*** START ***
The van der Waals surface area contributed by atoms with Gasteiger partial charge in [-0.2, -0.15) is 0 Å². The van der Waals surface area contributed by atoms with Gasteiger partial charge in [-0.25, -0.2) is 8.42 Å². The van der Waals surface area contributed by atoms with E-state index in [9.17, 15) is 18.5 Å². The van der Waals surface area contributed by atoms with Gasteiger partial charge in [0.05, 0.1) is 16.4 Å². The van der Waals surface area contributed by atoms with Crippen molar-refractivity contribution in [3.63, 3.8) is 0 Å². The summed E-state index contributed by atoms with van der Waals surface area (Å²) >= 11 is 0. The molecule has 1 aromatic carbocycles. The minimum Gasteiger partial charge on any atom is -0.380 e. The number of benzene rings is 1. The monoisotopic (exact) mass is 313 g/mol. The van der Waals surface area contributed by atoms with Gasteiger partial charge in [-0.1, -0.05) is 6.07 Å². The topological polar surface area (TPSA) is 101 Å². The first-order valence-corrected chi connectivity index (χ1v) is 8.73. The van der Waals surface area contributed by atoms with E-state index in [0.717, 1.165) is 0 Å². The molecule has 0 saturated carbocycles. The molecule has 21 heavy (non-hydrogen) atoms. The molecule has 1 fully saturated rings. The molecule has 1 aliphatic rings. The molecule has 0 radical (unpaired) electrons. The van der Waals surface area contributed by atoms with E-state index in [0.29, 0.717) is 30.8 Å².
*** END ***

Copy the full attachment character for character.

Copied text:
The van der Waals surface area contributed by atoms with Gasteiger partial charge in [-0.2, -0.15) is 0 Å². The van der Waals surface area contributed by atoms with Gasteiger partial charge in [-0.25, -0.2) is 8.42 Å². The van der Waals surface area contributed by atoms with E-state index in [9.17, 15) is 18.5 Å². The van der Waals surface area contributed by atoms with Gasteiger partial charge in [0.05, 0.1) is 16.4 Å². The van der Waals surface area contributed by atoms with Crippen molar-refractivity contribution in [3.63, 3.8) is 0 Å². The summed E-state index contributed by atoms with van der Waals surface area (Å²) >= 11 is 0. The molecule has 1 aromatic carbocycles. The minimum Gasteiger partial charge on any atom is -0.380 e. The number of benzene rings is 1. The monoisotopic (exact) mass is 313 g/mol. The van der Waals surface area contributed by atoms with Gasteiger partial charge in [-0.1, -0.05) is 6.07 Å². The topological polar surface area (TPSA) is 101 Å². The first-order valence-corrected chi connectivity index (χ1v) is 8.73. The van der Waals surface area contributed by atoms with E-state index in [0.717, 1.165) is 0 Å². The molecule has 0 saturated carbocycles. The molecule has 21 heavy (non-hydrogen) atoms. The molecule has 1 fully saturated rings. The molecule has 1 aliphatic rings. The molecule has 0 radical (unpaired) electrons. The van der Waals surface area contributed by atoms with E-state index in [0.29, 0.717) is 30.8 Å².